Your doctor's office will inform you when the results are in, and what they mean. The doctor's office uses the results as a reference in evaluating and treating patients.
The strong magnetic field generated by this procedure can cause metal implants to dislodge, burn, and cause additional injuries. If you have any metal implants in your body (such as a pacemaker, prosthetic valves, clips, etc.), you should let your radiologist or technologist know its brand name and model. If it is not confirmed to be compatible with MRI magnetic fields, you should not take MRI. If you have had bullet injuries or possible metal fragments in your body, X-rays can be taken instead for detection of metal objects.
Metallic implants/fragments that might be affected by the MRI magnet:
Women in the first 12 weeks of pregnancy should avoid MRI and contrast medium. There are no known harmful effects to pregnant women and unborn babies as of this writing. However, because it is a recently-developed technology, the long term effects of MRI are not known.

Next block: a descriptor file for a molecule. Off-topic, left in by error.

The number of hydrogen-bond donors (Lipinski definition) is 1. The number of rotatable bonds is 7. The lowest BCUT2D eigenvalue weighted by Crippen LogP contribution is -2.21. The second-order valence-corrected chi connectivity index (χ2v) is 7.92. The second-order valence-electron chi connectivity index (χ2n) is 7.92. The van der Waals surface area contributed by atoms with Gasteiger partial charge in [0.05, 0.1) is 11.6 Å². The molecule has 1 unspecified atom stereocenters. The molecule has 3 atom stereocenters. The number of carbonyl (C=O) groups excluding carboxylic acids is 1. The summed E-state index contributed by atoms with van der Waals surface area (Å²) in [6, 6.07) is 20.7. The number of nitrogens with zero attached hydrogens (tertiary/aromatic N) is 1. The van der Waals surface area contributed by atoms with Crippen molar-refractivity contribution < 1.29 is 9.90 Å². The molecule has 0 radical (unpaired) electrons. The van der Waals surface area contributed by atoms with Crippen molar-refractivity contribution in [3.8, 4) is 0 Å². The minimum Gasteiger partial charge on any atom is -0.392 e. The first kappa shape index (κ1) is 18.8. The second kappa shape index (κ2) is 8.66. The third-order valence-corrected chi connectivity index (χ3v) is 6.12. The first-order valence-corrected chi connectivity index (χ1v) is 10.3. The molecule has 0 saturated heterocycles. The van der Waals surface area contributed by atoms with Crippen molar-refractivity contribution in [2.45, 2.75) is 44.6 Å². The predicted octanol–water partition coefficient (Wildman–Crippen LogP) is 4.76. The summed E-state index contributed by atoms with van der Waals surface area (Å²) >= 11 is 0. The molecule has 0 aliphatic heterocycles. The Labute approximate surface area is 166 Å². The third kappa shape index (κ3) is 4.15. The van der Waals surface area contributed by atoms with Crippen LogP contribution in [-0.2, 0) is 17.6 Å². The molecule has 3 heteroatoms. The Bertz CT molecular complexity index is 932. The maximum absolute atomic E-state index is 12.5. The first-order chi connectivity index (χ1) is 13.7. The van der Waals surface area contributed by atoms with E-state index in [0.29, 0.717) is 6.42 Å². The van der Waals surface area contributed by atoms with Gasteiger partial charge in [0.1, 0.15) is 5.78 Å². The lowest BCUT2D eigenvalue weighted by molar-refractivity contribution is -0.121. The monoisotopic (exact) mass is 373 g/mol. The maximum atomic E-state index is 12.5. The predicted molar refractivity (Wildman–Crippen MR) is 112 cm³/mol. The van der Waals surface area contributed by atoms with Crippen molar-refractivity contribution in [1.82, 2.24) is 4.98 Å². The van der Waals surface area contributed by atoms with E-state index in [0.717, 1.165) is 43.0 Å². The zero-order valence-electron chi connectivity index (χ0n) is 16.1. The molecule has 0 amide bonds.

Allergic reactions to the contrast medium are possible, but very rare.
Claustrophobia. Lying alone inside the tunnel of this huge magnet may provoke fear of confinement. If you have any history of claustrophobia, you should inform your radiologist or technologist. Sedatives can be given before scanning.
- Cardiac pacemakers
- Artificial cardiac valves
- Cerebral aneurysm clips, vascular clips
- Epidural electrodes
- Prosthetic hip
- Prosthetic knee
- Implanted port (brand names Port-o-cath, Infusaport, Lifeport)
- Chemotherapy or insulin pumps
- Intrauterine devices (IUDs)
- Metallic bone plates, pins, screws, surgical staples, especially within 4-6 weeks after surgery.
- Bullets, shrapnel, possible metal fragments, especially in and around the eyes
- Metallic ear implants
Less sensitive in demonstrating acute hemorrhage compared to CT scan.
Hard to depict calcifications
Less sensitive in detecting small abnormalities compared to CT scan (poor spatial resolution)
Inability to scan critically-ill patients requiring life support systems and monitoring devices that employ ferromagnetic materials.
May be dangerous in scanning patients with metal implants and other metal objects
May provoke claustrophobia
Longer exam time compared with CT
Safety in scanning pregnant women is not known.